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Nepantla is a concept used in Chicano and Latino anthropology, social commentary, criticism, literature and art. It represents a concept of "in-between-ness."[1] Nepantla is a Nahuatl word which means "in the middle of it" or "middle."[2]


Nepantla was a term that was first used by Nahuas in Central Mexico, especially the Triple Alliance of Anahuac. Book 6 of the Florentine Codex preserves the knowledge of the "ilamatlācah" or wise old women:

"Tlachichiquilco in tihuih in tinemih tlālticpac: nipa centlami, nipa centlami. In tlā nipa xiyāuh in tlā noceh nipa xiyāuh ōmpa tonhuetziz: zan tlanepantlah in huīlōhua in nemōhua."
"We travel along a mountain ridge while we live on earth, an abyss yawning on either side. If you stray too far one way or the other, you will fall away. Only by keeping to the middle way does one walk on and live."[3]

The term was further refined by Nahuatl-speaking people in Mexico (Aztecs) during the 16th century.[4] During this time, they were being colonized by the Spaniards and the concept of being "in between" was useful to describe how the experience felt.[4] Some attribute the concept directly to the colonized Aztec, and others have attributed anthropologist, Miguel Leon-Portilla, as first describing the concept.[5] Leon-Portilla further describes how indigenous people who were conquered by the Spanish created their own "in between" culture.[6] They would leave behind aspects of their culture that they could not synthesize into the new culture.


In the arts, nepantla is a creator's imaginary world that encompasses historical, emotional and spiritual aspects of life. Nepantla as a term might also refer to living in the borderlands or being at literal or metaphorical crossroads.[7]

Nepantla can also describe individuals or groups who are today in conflict with a larger, perhaps more globally reaching culture or ideology.[4] Nepantla has also been identified as a tool for political change.[5] Individuals who live within two different "worlds" or "cultures" can act as a "fulcrum" to engage in political change.[5]

Nepantla as a concept has also been identified as a painful experience, where a person's sense of self has been "shattered."[8] It can also signify a personal state of "invisibility and transition."[9] Writer Gloria E. Anzaldúa described nepantla as time where individuals experience a loss of control and suffer anxiety and confusion as a result.[10]

Nepantla can be described as a "liminal" space, where multiple forms of reality are viewed at the same time.[11] This concept can be useful when addressing multicultural groups of people, where finding consensus can be difficult.[11] Allowing individuals to examine concepts that seem to compete and understanding both is also a process of using nepantla.[11]


"The world is in a constant state of Nepantla."—Maria E. Fránquiz[12]

"Living between cultures results in 'seeing' double, first from the perspective of one culture, then from the perspective of another. Seeing from two or more perspectives simultaneously renders those cultures transparent. Removed from that culture's center you glimpse the sea in which you've been immersed but to which you were oblivious, no longer seeing the world the way you were enculturated to see it."—Gloria E. Anzaldúa[10]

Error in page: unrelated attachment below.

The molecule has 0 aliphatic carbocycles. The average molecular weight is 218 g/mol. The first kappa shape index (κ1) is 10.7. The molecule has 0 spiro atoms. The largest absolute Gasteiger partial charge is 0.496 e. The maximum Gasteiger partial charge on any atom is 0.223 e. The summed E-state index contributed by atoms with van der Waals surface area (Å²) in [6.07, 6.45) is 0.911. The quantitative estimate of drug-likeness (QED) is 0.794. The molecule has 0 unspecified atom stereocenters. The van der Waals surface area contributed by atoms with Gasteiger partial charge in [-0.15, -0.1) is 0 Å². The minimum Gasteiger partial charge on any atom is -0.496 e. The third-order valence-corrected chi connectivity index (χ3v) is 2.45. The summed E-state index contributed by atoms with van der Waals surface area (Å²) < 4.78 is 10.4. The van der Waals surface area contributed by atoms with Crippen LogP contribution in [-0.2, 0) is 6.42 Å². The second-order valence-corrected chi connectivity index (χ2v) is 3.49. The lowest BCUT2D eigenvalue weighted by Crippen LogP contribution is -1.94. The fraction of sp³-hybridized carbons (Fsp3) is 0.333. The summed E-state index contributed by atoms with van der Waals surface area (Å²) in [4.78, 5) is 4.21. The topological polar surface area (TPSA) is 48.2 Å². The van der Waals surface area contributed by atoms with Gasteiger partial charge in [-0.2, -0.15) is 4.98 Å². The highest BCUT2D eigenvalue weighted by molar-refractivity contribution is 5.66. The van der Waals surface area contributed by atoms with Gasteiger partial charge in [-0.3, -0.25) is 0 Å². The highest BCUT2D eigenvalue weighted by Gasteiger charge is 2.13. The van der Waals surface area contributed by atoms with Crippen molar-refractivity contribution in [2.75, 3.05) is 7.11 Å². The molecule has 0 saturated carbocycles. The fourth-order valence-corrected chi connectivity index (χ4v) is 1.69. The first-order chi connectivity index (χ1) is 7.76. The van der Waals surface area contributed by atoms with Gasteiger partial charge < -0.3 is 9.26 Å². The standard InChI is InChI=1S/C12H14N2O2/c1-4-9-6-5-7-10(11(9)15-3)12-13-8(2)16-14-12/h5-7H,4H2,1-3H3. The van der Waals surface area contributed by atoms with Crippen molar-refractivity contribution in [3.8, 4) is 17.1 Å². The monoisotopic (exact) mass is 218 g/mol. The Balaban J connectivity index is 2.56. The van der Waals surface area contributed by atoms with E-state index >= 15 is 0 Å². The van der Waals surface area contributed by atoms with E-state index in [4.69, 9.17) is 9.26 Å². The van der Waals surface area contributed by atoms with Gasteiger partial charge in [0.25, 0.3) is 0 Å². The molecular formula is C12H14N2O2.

"You're experiencing nepantla. We feel that in South Texas. We have these two cultures coalescing, and this third one emerges. We eat hot dogs and tacos. We drink hot chocolate and Lone Star Beer." -- Santa Barraza[13]


  1. ^ Hernandez, Ruben (January 2008). "I am Indian". Native Peoples Magazine. 21 (1). ISSN 0895-7606. Retrieved 14 March 2015.
  2. ^ "Nepantla". Translate Nahuatl. Retrieved 16 March 2015.
  3. ^ Sahagún, Bernardino de (2002). Florentine Codex: General History of the Things of New Spain. Salt Lake City, Utah: University of Utah Press. ISBN 9780874800821.
  4. ^ a b c Mignolo, Walter D. (1 January 2000). "Introduction: From Cross-Genealogies and Subaltern Knowledges to Nepantla". Nepantla: Views from the South. 1 (1). ISSN 1527-0858. Retrieved 14 March 2015.
  5. ^ a b c Black, Charlene Villasenor (1 January 2014). "Introduction to Part III: The Intersection of Contemporary Latin American Art and Religion". Religion & the Arts. 18 (1/2): 239–244. doi:10.1163/15685292-01801012.
  6. ^ Haas, Lisbeth (1996). Conquests and Historical Identities in California, 1769-1936. Berkeley, California: University of California Press. ISBN 9780520207042.
  7. ^ "Nepantla". Chicano Art. Retrieved 14 March 2015.
  8. ^ Salgado, Brenda (2013). "Nepantla Consulting". Nepantla Counsulting. Retrieved 14 March 2015.
  9. ^ Walter, Roland (1998). "The Cultural Politics of Dislocation and Relocation in the Novels of Ana Castillo". Melus. 23 (1): 81–97. doi:10.2307/467765. ISSN 0163-755X. JSTOR 467765.
  10. ^ a b Keating, AnaLouise (2006). "From Borderlands and New Mestizas to Nepantlas and Nepantleras: Anzaldúan Theories for Social Change" (PDF). Human Architecture: Journal of the Sociology of Self-Knowledge. Ahead Publishing House. IV. ISSN 1540-5699. Retrieved 16 March 2015.
  11. ^ a b c Guiterrez, Rochelle (20 October 2008). "What is "Nepantla" and How Can it Help Physics Education Researchers Conceptualize Knowledge for Teaching?". AIP Conference Proceedings. 1064 (1): 23–25. doi:10.1063/1.3021263.
  12. ^ Diuguid, Lewis (25 November 2014). "Educators Say Unity, Inclusiveness and Nonviolence Offer the Best Path to Improve America". Kansas City Star. Retrieved 14 March 2015.
  13. ^ Tamez-Robledo, Nadia (26 November 2014). "A&M-Kingsville professor explores blurring of borders through art". Corpus Christi Caller Times. Retrieved 17 March 2015.

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